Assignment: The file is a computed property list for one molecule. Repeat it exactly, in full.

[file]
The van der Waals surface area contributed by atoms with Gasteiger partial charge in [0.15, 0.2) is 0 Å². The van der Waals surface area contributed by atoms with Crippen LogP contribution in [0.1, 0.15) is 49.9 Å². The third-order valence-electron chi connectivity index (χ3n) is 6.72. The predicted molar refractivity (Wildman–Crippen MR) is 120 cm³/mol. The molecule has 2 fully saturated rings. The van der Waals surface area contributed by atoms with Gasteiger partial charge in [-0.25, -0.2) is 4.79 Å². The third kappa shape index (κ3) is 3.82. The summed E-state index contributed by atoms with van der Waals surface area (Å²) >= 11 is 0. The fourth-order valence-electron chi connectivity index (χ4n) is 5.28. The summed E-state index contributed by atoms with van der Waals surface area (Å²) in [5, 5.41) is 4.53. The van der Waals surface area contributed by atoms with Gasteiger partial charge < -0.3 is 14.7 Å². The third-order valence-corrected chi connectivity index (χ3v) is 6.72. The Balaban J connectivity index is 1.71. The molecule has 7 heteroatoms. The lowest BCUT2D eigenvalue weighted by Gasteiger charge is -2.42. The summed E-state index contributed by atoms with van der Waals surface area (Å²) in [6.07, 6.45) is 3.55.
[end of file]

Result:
The van der Waals surface area contributed by atoms with Gasteiger partial charge in [0.15, 0.2) is 0 Å². The van der Waals surface area contributed by atoms with Crippen LogP contribution in [0.1, 0.15) is 49.9 Å². The third-order valence-electron chi connectivity index (χ3n) is 6.72. The predicted molar refractivity (Wildman–Crippen MR) is 120 cm³/mol. The molecule has 2 fully saturated rings. The van der Waals surface area contributed by atoms with Gasteiger partial charge in [-0.25, -0.2) is 4.79 Å². The third kappa shape index (κ3) is 3.82. The summed E-state index contributed by atoms with van der Waals surface area (Å²) >= 11 is 0. The fourth-order valence-electron chi connectivity index (χ4n) is 5.28. The summed E-state index contributed by atoms with van der Waals surface area (Å²) in [5, 5.41) is 4.53. The van der Waals surface area contributed by atoms with Gasteiger partial charge < -0.3 is 14.7 Å². The third-order valence-corrected chi connectivity index (χ3v) is 6.72. The Balaban J connectivity index is 1.71. The molecule has 7 heteroatoms. The lowest BCUT2D eigenvalue weighted by Gasteiger charge is -2.42. The summed E-state index contributed by atoms with van der Waals surface area (Å²) in [6.07, 6.45) is 3.55.